Private Debt Fundraising May Have Peaked in 2017

Investors may be waiting for private credit managers to reduce their high levels of dry powder, according to Preqin.

Michael Nagle/Bloomberg

Michael Nagle/Bloomberg

Institutional investors are pulling back from private credit strategies after pouring record levels of capital into the industry last year, according to Preqin.

Nineteen private debt funds raised $14 billion in the first quarter of 2018, down from $25 billion pooled by 36 funds during the same period last year, Preqin data show. Private debt funds raised more than $20 billion during each quarter of 2017.

While the pace of fundraising as slowed, managers of alternative strategies may still see an uptick in investor appetite as interest rates rise. The overall outlook for 2018 in the private debt industry remains positive, according to Tom Carr, head of private debt products at Preqin.

“After a landmark fundraising year in 2017, the opening quarter of 2018 represents a slowdown from the previously frenetic pace of fundraising,” Carr said in a Preqin statement Wednesday.

[II Deep Dive: Fund Manager Says Red-Hot Private Debt Market May Cool Off]


BlackRock, for example, is in the midst of raising a $2.5 billion private credit fund, having already raised $1.5 billion, a spokesperson for the firm confirmed Wednesday. Bloomberg earlier reported BlackRock’s new investment pool, citing a person familiar with the matter.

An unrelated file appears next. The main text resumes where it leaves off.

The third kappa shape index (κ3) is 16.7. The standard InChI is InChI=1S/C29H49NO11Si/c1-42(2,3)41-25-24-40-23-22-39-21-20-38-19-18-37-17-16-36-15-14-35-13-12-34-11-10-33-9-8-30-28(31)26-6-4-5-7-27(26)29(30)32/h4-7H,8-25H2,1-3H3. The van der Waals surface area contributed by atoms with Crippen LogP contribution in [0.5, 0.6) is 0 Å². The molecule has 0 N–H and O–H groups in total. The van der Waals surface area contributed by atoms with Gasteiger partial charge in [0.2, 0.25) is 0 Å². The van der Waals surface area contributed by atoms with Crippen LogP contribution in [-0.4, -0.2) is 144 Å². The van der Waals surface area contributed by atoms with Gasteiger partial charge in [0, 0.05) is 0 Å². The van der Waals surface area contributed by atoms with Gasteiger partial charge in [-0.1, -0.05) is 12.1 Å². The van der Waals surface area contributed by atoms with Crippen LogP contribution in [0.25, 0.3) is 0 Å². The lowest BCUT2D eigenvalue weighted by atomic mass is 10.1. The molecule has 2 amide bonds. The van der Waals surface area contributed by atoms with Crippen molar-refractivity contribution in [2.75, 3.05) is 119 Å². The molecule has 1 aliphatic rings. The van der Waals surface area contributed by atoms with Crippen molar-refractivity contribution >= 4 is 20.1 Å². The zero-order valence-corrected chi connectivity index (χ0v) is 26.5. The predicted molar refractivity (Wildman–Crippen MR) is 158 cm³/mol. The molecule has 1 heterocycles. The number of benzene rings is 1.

There’s still quite a bit of cash to put to work, according to Preqin.

“Dry powder available to fund managers remains high, and it may be that investors are waiting for firms to begin putting capital to work before making further commitments,” Carr said.

Investors may seek alternative credit strategies to cope with a forecasted rise in interest rates, which will create challenges for traditional fixed-income assets, according to NN Investment Partners, a Netherlands-based firm that manages about $296 billion of assets, including alternative credit.

A survey conducted by the firm found that 37 percent of institutional investors expect to increase their allocation to alternative credit if rates continue to rise. Fourteen percent of those surveyed plan to invest in alternative credit for the first time this year, while 45 percent plan to increase their exposure.

Amid the rising interest, only one third of investors surveyed said they are “completely” aware of opportunities in the asset class, according to NN. One of the biggest obstacles faced by alternative credit managers is that investors view their strategies as “complex” and their risk departments are still assessing them, the asset manager said.

“Investors are increasingly looking to increase their exposure here to generate better risk-adjusted returns, diversify their portfolios and obtain access to ESG related credit exposure,” Gabriella Kindert, head of the alternative credit boutique at NN, said in the firm’s statement. “If interest rates rise as predicted, it will also look increasingly attractive when compared to traditional fixed income strategies.”